To determine the distances of the compact Galactic X-ray sources of our sample, for CVs we assumed an absolute magnitude MV $\sim$ 9 and an intrinsic color index (V-R)0 $\sim$ 0 mag (Warner 1995), whereas for high-mass X-ray binaries (HMXBs), when applicable, we used the intrinsic stellar color indices and absolute magnitudes reported in Lang (1992) and Wegner (1994). For the single low-mass X-ray binary (LMXB) in our sample, we considered (V-R)0 $\sim$$\sim$ MR (e.g., van Paradijs & McClintock 1995). Although these methods basically provide an order-of-magnitude value for the distance of Galactic sources, our past experience (Papers I-VII) tells us that these estimates are in general correct to within 50% of the refined value subsequently determined with more precise approaches.

For the emission-line AGN classification, we used the criteria of Veilleux & Osterbrock (1987) and the line ratio diagnostics of both Ho et al. (1993, 1997) and Kauffmann et al. (2003); for the subclass assignation of Seyfert 1 nuclei, we used the H$_\beta$/[O  III]$\lambda$5007 line flux ratio criterion described in Winkler (1992), and the criteria of Osterbrock & Pogge (1985) for the classification of narrow-line Seyfert 1 galaxies.

The spectra of the galaxies shown here were not corrected for starlight contamination (see, e.g., Ho et al. 1993, 1997) because of the limited S/N and spectral resolution. In this case, we also do not expect this to affect any of our main results and conclusions.

In the following, we consider a cosmology with $H_{\rm0}$ = 65 km s-1 Mpc-1, $\Omega_{\Lambda}$ = 0.7, and $\Omega_{\rm m}$ = 0.3; the luminosity distances of the extragalactic objects reported in this paper were computed for these parameters using the Cosmology Calculator of Wright (2006). When not explicitly stated otherwise, for our X-ray flux estimates we assume a Crab-like spectrum except for the XMM-Newton sources, for which we considered the fluxes reported in Saxton et al. (2008).

In the following subsections, we consider the object identifications by dividing them into three broad classes (CVs, X-ray binaries, and AGNs) listed according to their increasing distance from Earth.

4.1 CVs

\begin{figure}
\par\mbox{\psfig{file=14852f06ul.ps,width=9cm,angle=270}\psfig{fi...
...9cm,angle=270}\psfig{file=14852f06lr.ps,width=9cm,angle=270} }\par\end{figure} Figure 6:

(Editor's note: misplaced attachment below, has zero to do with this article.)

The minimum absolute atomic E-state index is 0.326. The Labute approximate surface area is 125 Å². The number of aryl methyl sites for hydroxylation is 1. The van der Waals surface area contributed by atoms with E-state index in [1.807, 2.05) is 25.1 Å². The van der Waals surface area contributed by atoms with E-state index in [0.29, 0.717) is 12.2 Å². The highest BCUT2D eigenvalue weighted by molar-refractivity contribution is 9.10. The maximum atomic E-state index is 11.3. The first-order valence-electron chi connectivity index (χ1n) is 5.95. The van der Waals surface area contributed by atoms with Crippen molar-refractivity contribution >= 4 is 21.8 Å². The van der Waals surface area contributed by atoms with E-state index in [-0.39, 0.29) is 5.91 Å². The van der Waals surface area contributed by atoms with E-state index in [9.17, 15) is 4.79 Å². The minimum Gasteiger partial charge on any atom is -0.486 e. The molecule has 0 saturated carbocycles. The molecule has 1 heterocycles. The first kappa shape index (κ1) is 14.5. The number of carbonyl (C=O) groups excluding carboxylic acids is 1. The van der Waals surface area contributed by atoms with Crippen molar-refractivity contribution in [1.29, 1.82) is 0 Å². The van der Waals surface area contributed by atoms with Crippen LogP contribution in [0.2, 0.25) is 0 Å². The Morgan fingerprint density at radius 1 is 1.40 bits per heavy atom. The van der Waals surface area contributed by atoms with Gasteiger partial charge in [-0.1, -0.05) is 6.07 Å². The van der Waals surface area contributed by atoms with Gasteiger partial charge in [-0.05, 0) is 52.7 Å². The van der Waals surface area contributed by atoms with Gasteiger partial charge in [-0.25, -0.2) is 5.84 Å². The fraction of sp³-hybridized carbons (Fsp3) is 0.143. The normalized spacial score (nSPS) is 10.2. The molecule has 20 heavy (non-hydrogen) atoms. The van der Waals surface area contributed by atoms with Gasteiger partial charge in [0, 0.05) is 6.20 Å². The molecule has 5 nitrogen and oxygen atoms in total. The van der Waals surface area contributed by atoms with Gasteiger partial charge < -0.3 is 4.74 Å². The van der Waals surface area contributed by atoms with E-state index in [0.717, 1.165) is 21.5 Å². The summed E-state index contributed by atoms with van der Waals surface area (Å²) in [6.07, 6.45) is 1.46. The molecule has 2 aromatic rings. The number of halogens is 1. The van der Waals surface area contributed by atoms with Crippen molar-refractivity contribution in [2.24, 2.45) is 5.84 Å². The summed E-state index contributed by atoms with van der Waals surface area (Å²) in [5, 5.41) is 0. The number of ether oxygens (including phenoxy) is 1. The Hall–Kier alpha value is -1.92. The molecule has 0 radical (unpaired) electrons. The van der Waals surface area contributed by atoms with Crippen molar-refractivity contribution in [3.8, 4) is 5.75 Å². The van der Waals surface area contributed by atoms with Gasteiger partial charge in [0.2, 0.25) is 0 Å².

Spectra (not corrected for the intervening Galactic absorption) of the optical counterparts of the 6 CVs belonging to the sample of INTEGRAL sources presented in this paper. For each spectrum, the main spectral features are labeled. The symbol $\oplus $ indicates atmospheric telluric absorption bands.

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We identify 6 objects of our sample (IGR J04571+4527, 1RXS J080114.6-462324, IGR J12123-5802, 1RXS J165443.5-191620, IGR J19552+0044, and 1RXS J211336.1+ 542226) as dwarf nova CVs because of the characteristics of their optical spectra (Fig. 6). All of them show Balmer emission lines up to at least H$_\delta$, as well as helium lines in emission. All of the detected lines are consistent with a redshift z = 0, indicating that these sources are within our Galaxy.

The main spectral diagnostic lines of these objects, as well as the main astrophysical parameters which can be inferred from the available optical and X-ray observational data, are reported in Table 2. The X-ray luminosities listed in this table for the various objects were computed using the fluxes reported in Voges et al. (1999, 2000), Bird et al. (2010), Cusumano et al. (2010), Krivonos et al. (2010), and Landi et al. (2010).

In the spectra of some of these sources (namely 1RXS J080114.6-462324, IGR J12123-5802, and 1RXS J165443.5-191620), the He  II $\lambda$4686/H$_\beta$ equivalent width (EW) ratio is $\ga$0.5 and the EWs of these emission lines are around (or larger than) 10 Å. This indicates that these sources are likely magnetic CVs belonging to the intermediate polar (IP) subclass (see Warner 1995, and references therein). To a lesser extent, a tentative IP classification can also be made for IGR J19552+0044 and 1RXS J211336.1+542226 given the strength of their He  II emission, although their He  II/H$_\beta$ EW ratios are <0.5. The spectral characteristics of IGR J04571+4527 (namely the He  II/H$_\beta$ EW ratio and the He  II EW) instead imply that it is a non-magnetic CV.

These IP classifications however need confirmation by the measurement of both the orbital period and the spin period of the white dwarf (WD) harbored in these systems, as optical spectroscopy is sometimes insufficient to firmly establish the magnetic nature of CVs (see e.g., Pretorius 2009; and de Martino et al. 2010).

Table 2:   Synoptic table containing the main results concerning the 6 CVs (see Fig. 6) identified in the present sample of INTEGRAL sources.